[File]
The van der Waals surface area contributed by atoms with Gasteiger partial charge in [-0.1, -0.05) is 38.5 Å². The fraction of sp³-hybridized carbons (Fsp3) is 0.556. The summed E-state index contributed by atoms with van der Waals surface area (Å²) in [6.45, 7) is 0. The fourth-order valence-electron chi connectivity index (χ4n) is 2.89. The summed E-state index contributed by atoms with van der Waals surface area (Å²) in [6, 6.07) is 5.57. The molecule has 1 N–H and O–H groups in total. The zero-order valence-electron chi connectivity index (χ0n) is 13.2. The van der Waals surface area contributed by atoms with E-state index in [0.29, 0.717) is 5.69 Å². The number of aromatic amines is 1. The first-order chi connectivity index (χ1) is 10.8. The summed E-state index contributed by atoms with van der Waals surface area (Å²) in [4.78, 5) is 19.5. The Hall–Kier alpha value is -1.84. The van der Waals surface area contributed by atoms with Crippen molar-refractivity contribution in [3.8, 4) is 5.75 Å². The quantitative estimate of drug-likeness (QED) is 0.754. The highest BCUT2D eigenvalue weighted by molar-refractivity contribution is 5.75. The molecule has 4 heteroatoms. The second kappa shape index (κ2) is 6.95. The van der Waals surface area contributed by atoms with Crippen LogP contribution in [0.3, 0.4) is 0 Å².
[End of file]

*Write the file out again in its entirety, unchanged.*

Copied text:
The van der Waals surface area contributed by atoms with Gasteiger partial charge in [-0.1, -0.05) is 38.5 Å². The fraction of sp³-hybridized carbons (Fsp3) is 0.556. The summed E-state index contributed by atoms with van der Waals surface area (Å²) in [6.45, 7) is 0. The fourth-order valence-electron chi connectivity index (χ4n) is 2.89. The summed E-state index contributed by atoms with van der Waals surface area (Å²) in [6, 6.07) is 5.57. The molecule has 1 N–H and O–H groups in total. The zero-order valence-electron chi connectivity index (χ0n) is 13.2. The van der Waals surface area contributed by atoms with E-state index in [0.29, 0.717) is 5.69 Å². The number of aromatic amines is 1. The first-order chi connectivity index (χ1) is 10.8. The summed E-state index contributed by atoms with van der Waals surface area (Å²) in [4.78, 5) is 19.5. The Hall–Kier alpha value is -1.84. The van der Waals surface area contributed by atoms with Crippen molar-refractivity contribution in [3.8, 4) is 5.75 Å². The quantitative estimate of drug-likeness (QED) is 0.754. The highest BCUT2D eigenvalue weighted by molar-refractivity contribution is 5.75. The molecule has 4 heteroatoms. The second kappa shape index (κ2) is 6.95. The van der Waals surface area contributed by atoms with Crippen LogP contribution in [0.3, 0.4) is 0 Å².